Native T1 mapping in Fabry disease is a reproducible technique. T1 reduction prior to the onset of LVH is associated with early diastolic and systolic changes measured by echocardiography.
Journal of Cardiovascular Magnetic Resonance 12/2014; 16(1):99. DOI:10.1186/s12968-014-0099-4 · 4.56 Impact Factor
[Show abstract][Hide abstract] ABSTRACT: Background—Sarcomere protein mutations in hypertrophic cardiomyopathy (HCM) induce subtle cardiac structural changes prior to the development of left ventricular hypertrophy (LVH). We have proposed that myocardial crypts are part of this phenotype and independently associated with the presence of sarcomere gene mutations. We tested this hypothesis in genetic HCM pre-LVH (G+LVH−).
Methods and Results—A multi-centre case-control study investigated crypts and 22 other cardiovascular magnetic resonance (CMR) parameters in subclinical HCM to determine their strength of association with sarcomere gene mutation carriage. The G+LVH− sample (n=73) was 29±13 years old and 51% male. Crypts were related to the presence of sarcomere mutations (for ≥1 crypt, β=2.5, 95% confidence interval [CI] 0.5-4.4, p=0.014; for ≥2 crypts, β=3.0, 95%CI 0.8-7.9, p=0.004). In combination with 3 other parameters: anterior mitral valve leaflet (AMVL) elongation (β=2.1, 95%CI 1.7-3.1, p<0.001), abnormal LV apical trabeculae (β=1.6, 95%CI 0.8-2.5, p<0.001), and smaller LV end-systolic volumes (β=1.4, 95%CI 0.5-2.3, p=0.001), multiple crypts indicated the presence of sarcomere gene mutations with 80% accuracy and an area under the curve of 0.85 (95%CI 0.8-0.9). In this G+LVH− population cardiac myosin-binding protein C mutation carriers had twice the prevalence of crypts when compared to the other combined mutations (47 vs. 23%; odds ratio, 2.9; 95%CI 1.1-7.9; p=0.045).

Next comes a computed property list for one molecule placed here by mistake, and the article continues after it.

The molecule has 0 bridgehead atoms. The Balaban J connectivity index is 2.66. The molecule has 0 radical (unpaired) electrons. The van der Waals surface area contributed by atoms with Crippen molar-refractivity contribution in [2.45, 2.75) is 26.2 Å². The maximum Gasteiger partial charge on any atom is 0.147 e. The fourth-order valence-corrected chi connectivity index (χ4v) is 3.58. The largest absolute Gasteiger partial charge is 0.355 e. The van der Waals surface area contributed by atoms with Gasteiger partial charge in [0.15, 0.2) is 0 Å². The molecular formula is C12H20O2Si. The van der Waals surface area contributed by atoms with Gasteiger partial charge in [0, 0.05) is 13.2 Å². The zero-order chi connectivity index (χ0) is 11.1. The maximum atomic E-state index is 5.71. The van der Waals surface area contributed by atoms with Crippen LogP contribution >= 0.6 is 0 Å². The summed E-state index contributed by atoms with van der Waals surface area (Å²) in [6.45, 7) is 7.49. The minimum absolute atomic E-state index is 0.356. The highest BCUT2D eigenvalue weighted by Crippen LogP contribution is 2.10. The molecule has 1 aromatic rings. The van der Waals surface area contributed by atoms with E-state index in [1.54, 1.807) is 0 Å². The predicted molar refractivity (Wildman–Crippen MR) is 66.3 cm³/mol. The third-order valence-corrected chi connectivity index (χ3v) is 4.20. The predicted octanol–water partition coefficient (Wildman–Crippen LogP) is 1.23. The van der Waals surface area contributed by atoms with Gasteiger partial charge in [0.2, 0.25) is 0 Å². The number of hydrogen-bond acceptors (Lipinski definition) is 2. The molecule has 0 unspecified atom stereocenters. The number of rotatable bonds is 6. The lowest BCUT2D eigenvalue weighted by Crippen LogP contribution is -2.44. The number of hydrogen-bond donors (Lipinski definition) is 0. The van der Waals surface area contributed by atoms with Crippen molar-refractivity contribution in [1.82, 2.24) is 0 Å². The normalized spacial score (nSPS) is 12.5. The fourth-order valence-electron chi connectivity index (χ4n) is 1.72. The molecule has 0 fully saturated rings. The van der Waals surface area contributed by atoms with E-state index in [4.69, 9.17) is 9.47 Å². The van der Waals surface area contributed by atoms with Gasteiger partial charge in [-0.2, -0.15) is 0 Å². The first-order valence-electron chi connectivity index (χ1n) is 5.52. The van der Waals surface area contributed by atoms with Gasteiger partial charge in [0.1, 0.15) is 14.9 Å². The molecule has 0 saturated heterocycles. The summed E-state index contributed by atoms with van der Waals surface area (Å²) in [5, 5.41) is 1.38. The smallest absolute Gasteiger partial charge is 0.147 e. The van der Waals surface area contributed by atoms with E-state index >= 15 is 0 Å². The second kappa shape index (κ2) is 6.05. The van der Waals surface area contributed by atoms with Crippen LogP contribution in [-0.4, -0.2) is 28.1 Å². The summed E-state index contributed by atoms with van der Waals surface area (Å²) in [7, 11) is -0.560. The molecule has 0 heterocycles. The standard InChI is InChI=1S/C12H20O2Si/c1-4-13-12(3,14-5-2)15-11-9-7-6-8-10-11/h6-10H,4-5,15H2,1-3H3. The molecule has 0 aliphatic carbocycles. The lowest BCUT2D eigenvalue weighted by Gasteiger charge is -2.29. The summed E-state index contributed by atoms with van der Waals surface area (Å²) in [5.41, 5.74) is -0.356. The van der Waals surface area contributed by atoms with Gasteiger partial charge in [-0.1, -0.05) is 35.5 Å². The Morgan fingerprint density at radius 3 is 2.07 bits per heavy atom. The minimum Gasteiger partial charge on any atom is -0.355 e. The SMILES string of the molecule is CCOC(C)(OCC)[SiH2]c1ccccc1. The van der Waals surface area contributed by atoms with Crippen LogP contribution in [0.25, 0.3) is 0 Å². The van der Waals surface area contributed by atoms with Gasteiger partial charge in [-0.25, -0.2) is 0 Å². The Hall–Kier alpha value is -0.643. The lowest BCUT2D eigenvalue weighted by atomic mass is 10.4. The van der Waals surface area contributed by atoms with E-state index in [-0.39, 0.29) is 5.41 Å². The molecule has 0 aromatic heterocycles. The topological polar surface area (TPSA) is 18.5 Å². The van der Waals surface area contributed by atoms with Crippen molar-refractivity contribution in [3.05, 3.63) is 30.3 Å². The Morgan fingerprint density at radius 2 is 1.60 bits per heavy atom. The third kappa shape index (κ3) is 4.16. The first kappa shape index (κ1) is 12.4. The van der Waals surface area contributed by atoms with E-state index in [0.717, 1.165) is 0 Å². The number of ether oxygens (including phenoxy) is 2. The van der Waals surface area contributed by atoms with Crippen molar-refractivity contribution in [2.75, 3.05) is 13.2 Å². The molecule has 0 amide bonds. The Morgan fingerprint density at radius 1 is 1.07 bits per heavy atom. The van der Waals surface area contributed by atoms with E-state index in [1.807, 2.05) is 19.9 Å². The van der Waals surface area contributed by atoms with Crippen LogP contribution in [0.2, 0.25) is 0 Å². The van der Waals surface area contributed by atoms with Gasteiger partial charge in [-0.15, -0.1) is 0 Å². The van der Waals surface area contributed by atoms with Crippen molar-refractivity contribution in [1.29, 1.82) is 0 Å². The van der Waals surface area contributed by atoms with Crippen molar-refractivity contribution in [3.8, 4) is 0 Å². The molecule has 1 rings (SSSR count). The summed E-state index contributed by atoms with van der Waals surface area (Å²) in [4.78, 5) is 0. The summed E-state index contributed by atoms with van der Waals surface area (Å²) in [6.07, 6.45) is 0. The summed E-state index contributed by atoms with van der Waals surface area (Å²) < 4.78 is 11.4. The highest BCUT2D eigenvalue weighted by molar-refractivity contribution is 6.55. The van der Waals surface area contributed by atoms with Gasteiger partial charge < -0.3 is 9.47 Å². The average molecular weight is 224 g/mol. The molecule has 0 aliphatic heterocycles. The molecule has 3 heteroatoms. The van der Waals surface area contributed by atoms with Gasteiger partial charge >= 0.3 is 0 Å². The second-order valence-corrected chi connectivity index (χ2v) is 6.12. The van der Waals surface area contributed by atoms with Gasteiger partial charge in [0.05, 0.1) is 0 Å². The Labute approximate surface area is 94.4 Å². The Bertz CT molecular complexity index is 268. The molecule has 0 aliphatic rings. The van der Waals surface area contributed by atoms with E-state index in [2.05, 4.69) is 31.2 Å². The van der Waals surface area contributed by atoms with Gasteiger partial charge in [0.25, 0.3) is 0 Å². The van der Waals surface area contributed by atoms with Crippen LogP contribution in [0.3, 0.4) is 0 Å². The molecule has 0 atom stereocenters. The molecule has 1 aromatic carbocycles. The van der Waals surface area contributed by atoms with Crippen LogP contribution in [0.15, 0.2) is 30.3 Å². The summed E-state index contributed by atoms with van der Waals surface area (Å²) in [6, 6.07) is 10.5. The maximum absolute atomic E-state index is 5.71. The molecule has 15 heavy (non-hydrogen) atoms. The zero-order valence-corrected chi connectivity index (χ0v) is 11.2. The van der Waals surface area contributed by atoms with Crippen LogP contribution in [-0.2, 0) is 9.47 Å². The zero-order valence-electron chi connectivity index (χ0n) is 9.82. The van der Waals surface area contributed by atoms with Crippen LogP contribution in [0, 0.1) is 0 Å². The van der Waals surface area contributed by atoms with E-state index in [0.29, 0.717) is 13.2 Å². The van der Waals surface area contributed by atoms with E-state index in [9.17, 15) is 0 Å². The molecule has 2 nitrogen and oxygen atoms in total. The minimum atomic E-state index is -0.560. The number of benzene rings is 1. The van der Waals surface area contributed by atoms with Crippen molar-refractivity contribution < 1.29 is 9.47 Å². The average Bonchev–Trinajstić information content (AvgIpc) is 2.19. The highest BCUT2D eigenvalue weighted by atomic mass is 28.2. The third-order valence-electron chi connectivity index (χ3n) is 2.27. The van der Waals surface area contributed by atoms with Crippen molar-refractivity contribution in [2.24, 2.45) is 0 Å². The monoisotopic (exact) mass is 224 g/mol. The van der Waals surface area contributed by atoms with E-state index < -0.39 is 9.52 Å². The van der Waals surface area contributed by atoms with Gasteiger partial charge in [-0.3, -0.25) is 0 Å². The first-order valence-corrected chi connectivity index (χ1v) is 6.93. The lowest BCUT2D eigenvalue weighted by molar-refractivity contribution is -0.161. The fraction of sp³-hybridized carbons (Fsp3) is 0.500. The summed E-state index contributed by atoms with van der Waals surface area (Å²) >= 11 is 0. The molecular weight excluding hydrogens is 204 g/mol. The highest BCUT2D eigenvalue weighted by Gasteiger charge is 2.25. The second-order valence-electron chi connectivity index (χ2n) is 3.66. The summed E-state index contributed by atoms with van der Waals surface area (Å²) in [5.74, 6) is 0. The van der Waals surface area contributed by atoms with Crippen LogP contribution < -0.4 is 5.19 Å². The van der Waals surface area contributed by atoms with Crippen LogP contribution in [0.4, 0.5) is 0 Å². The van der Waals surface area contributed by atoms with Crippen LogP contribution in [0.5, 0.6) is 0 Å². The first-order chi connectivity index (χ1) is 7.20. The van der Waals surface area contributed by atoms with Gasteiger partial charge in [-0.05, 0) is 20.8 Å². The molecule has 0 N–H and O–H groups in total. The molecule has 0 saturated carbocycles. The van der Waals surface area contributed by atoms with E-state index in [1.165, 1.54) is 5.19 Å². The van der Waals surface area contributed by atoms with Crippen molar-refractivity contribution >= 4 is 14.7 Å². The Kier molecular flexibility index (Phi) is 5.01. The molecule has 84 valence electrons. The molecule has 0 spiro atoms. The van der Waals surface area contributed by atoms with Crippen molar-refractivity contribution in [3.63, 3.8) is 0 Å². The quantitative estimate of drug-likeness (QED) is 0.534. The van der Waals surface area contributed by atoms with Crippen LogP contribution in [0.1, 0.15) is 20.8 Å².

Conclusions—The subclinical HCM phenotype measured by CMR in a multi-center environment and consisting of crypts (particularly multiple), AMVL elongation, abnormal trabeculae and smaller LV systolic cavity, is indicative of the presence of sarcomere gene mutations and highlights the need for further study.
[Show abstract][Hide abstract] ABSTRACT: Introduction Left ventricular noncompaction (LVNC) is characterised by prominent ventricular myocardial trabeculations, composed of sheets of cardiomyocytes. They form early during cardiogenesis but their development is complex. Measuring trabecular complexity in animal models of cardiac disease is important as abnormal trabecular patterns are increasingly been recognised to coexist with several other cardiac conditions, not just LVNC. We describe an innovative approach that utilises fractal algorithms and high-resolution episcopic microscopy (HREM) to study the developmental timing of myocardial trabeculation in mouse and we validate it using a recently described LVNC mouse model (NOTCH pathway regulator Mib1 mutant).